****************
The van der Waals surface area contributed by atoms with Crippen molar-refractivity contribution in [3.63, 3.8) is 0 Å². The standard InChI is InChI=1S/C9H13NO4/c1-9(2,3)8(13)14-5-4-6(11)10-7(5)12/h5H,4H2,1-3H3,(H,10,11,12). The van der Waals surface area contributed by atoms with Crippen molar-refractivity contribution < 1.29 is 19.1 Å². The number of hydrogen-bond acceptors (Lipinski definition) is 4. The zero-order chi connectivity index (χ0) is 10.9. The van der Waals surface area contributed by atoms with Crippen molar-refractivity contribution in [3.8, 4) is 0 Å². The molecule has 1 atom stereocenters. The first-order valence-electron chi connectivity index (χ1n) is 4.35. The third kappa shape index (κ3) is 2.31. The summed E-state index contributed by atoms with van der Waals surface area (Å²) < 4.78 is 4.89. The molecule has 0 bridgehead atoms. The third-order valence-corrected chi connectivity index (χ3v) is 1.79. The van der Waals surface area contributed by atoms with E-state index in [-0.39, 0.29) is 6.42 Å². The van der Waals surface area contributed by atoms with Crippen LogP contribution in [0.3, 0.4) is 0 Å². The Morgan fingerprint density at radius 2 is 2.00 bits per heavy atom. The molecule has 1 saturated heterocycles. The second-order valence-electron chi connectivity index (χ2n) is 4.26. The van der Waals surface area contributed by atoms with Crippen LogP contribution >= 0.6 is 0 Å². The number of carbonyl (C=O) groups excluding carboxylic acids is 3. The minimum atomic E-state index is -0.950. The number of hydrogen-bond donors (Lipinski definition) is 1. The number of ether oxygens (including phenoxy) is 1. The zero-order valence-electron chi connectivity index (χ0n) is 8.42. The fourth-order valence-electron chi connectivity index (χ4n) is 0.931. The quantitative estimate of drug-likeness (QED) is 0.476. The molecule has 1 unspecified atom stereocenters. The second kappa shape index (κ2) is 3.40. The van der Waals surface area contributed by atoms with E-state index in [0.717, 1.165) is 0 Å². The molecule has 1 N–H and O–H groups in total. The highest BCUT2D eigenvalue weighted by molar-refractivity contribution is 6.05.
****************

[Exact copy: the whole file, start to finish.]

The van der Waals surface area contributed by atoms with Crippen molar-refractivity contribution in [3.63, 3.8) is 0 Å². The standard InChI is InChI=1S/C9H13NO4/c1-9(2,3)8(13)14-5-4-6(11)10-7(5)12/h5H,4H2,1-3H3,(H,10,11,12). The van der Waals surface area contributed by atoms with Crippen molar-refractivity contribution < 1.29 is 19.1 Å². The number of hydrogen-bond acceptors (Lipinski definition) is 4. The zero-order chi connectivity index (χ0) is 10.9. The van der Waals surface area contributed by atoms with Crippen molar-refractivity contribution in [3.8, 4) is 0 Å². The molecule has 1 atom stereocenters. The first-order valence-electron chi connectivity index (χ1n) is 4.35. The third kappa shape index (κ3) is 2.31. The summed E-state index contributed by atoms with van der Waals surface area (Å²) < 4.78 is 4.89. The molecule has 0 bridgehead atoms. The third-order valence-corrected chi connectivity index (χ3v) is 1.79. The van der Waals surface area contributed by atoms with E-state index in [-0.39, 0.29) is 6.42 Å². The van der Waals surface area contributed by atoms with Crippen LogP contribution in [0.3, 0.4) is 0 Å². The Morgan fingerprint density at radius 2 is 2.00 bits per heavy atom. The molecule has 1 saturated heterocycles. The second-order valence-electron chi connectivity index (χ2n) is 4.26. The van der Waals surface area contributed by atoms with Crippen LogP contribution >= 0.6 is 0 Å². The number of carbonyl (C=O) groups excluding carboxylic acids is 3. The minimum atomic E-state index is -0.950. The number of hydrogen-bond donors (Lipinski definition) is 1. The number of ether oxygens (including phenoxy) is 1. The zero-order valence-electron chi connectivity index (χ0n) is 8.42. The fourth-order valence-electron chi connectivity index (χ4n) is 0.931. The quantitative estimate of drug-likeness (QED) is 0.476. The molecule has 1 unspecified atom stereocenters. The second kappa shape index (κ2) is 3.40. The van der Waals surface area contributed by atoms with E-state index in [0.717, 1.165) is 0 Å². The molecule has 1 N–H and O–H groups in total. The highest BCUT2D eigenvalue weighted by molar-refractivity contribution is 6.05.